Feng Shui Kitchen Cures

Written by jay leon
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Feng Shui Kitchen Cures
Health and nourishment begin in the kitchen. (the kitchen. image by guiney from Fotolia.com)

The kitchen is one of the most important parts of a house in feng shui. If the front door brings in "chi" or energy to your life and dwelling, the kitchen is what feeds that energy to you. A well-kept, well-designed kitchen is thought to bring health, happiness and nourishment to the whole family. Feng shui experts have various cures and tips to help improve energy flow in this most vital area of your home.


The kitchen is prone to clutter, perhaps more so than any other part of the home. Do not store too much food or cookware in the kitchen. Search your cabinets and drawers for things you do not really use, and move them to another part of the house. Leave plenty of free space so energy can circulate throughout. It will also make it easier for you to move around and get things done.


Mirrors are useful when you have your back to a door while working in the kitchen. Ideally, the door should be facing the cook, but if this is not possible, place a small mirror or metal kettle before you, so you can see if someone is about to enter. To attract more fire and energy, place a mirror where it will reflect fire from the stove, doubling its power.


Plants are always good to have in or near the kitchen. All plants are associated with the wood element, which feeds the fire of the stove. They can also ease the conflict between that fire and the water from the sink and refrigerator. Choose healthy plants with colourful flowers, or herbs that you use for cooking. Place them at the window to invite the "chi" into the kitchen. If you cannot use real plants, hang a picture or painting of one.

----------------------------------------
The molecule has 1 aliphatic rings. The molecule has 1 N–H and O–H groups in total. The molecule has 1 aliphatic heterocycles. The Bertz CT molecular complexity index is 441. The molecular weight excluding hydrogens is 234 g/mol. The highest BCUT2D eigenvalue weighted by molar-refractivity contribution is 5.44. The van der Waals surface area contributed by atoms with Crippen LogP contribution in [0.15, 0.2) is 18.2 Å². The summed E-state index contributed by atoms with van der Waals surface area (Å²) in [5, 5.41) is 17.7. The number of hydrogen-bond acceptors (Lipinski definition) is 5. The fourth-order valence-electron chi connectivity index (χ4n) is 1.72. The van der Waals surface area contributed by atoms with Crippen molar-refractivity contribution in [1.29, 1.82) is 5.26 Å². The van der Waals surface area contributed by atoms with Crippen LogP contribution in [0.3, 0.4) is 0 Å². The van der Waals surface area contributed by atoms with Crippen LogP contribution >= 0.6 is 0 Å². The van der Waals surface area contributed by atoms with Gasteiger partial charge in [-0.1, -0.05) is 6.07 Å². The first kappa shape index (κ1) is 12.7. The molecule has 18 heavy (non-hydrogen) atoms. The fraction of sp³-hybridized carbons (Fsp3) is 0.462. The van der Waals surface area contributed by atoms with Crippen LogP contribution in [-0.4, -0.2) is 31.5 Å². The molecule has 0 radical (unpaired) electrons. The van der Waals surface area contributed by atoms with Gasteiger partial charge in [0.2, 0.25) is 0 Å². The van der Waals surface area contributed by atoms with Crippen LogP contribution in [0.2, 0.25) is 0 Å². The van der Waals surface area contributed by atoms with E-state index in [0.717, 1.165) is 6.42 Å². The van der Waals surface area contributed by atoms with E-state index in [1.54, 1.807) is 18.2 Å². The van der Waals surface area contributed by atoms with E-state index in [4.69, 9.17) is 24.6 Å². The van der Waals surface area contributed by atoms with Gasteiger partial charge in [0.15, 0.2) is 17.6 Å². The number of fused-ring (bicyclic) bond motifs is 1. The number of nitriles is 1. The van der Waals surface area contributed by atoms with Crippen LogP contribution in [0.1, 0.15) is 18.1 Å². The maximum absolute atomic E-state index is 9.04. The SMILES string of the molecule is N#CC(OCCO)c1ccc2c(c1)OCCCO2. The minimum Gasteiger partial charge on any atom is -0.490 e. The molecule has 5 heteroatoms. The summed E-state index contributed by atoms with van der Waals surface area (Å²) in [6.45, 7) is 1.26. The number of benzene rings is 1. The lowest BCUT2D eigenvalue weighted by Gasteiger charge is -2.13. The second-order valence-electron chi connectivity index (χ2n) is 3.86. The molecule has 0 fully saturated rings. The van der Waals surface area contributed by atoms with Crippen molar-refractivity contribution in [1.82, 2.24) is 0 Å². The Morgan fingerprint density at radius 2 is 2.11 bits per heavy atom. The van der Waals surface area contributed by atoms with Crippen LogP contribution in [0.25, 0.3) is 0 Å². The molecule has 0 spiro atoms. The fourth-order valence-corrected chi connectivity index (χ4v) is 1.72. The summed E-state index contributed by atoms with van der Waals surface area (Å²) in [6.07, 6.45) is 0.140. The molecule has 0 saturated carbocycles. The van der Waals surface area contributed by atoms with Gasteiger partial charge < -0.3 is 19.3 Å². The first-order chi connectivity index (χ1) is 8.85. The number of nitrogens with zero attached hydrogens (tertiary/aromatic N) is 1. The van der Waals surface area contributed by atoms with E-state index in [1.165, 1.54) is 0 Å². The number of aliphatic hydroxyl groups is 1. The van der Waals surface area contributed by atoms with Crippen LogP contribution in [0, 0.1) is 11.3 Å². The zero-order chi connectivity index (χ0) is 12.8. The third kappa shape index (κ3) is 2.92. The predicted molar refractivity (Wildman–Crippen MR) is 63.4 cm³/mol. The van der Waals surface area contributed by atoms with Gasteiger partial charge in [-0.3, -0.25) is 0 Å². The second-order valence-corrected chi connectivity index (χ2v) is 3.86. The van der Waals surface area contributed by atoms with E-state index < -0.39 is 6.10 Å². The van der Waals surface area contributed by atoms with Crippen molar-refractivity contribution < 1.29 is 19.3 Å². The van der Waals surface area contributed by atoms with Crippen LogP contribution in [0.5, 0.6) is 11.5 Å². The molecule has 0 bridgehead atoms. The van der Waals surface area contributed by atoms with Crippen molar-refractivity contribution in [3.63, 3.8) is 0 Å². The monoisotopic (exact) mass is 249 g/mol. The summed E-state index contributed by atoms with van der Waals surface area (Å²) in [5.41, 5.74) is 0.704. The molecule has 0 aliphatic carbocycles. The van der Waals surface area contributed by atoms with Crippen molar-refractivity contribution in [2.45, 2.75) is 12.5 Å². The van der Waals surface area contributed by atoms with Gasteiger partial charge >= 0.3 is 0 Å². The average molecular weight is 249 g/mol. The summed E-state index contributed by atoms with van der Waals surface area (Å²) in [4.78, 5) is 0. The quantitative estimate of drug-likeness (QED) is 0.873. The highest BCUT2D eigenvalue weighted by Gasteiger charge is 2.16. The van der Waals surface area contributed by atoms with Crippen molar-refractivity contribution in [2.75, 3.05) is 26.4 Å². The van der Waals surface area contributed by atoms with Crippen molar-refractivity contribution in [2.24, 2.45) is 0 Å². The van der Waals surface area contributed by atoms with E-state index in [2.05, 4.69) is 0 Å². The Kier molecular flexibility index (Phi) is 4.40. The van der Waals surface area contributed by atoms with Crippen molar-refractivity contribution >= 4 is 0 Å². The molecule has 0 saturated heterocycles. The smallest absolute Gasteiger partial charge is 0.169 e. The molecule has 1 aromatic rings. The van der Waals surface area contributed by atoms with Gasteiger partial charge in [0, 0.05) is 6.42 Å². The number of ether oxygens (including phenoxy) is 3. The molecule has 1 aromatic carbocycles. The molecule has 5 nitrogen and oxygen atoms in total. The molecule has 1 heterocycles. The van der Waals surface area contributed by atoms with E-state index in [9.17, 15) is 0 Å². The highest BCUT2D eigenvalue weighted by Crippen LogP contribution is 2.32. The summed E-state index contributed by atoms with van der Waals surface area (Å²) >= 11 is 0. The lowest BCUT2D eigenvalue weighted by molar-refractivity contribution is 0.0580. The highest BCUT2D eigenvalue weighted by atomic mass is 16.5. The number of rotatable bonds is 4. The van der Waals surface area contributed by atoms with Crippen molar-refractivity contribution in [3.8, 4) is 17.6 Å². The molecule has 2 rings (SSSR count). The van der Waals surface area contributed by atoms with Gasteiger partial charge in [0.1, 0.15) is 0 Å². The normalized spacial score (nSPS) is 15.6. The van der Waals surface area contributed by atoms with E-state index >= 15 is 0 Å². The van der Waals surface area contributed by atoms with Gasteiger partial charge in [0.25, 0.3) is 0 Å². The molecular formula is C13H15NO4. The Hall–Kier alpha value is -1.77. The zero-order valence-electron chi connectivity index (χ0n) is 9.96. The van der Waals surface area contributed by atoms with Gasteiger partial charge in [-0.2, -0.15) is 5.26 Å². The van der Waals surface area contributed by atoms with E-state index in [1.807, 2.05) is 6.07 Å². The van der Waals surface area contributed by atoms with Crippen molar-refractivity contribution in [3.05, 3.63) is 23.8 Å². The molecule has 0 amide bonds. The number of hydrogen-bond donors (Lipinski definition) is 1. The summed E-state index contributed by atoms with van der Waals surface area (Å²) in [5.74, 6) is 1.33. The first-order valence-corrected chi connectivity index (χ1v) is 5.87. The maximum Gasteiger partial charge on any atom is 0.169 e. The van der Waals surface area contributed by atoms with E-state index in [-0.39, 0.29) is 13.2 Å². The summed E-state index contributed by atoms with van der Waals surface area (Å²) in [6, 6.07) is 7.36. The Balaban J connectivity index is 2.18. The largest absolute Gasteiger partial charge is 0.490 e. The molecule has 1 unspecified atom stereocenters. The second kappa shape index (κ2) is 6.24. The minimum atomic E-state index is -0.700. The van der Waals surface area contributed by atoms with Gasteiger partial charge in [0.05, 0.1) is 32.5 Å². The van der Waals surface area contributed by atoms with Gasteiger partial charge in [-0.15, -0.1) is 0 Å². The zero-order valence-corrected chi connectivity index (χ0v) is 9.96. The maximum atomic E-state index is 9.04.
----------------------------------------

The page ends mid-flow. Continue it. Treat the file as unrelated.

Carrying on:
Food is a symbol of abundance and nourishment. But merely stuffing your kitchen with food is not enough in feng shui. Choose fresh, healthy foods, especially fruits and vegetables. Stock your kitchen with only as much food as you and your family will consume. Do not allow food to go bad as this creates stagnant energy.

Family Symbols

Like traditional families in other societies, the ancient Chinese had a deep respect for their ancestors. In feng shui, it is thought that symbols of one's ancestors bring blessings to the present generation. Display photographs of your late relatives, or frame and hang a beloved recipe passed down from your elders.


White is commonly used in the kitchen. Bring some life into the overall picture by adding a strong shade or two. Green denotes health and freshness. Use it to complement any plants at the window. Since each of the five feng shui elements has its own colour, mix it up a little. For example, use red cookware if the kitchen theme is rather bland.

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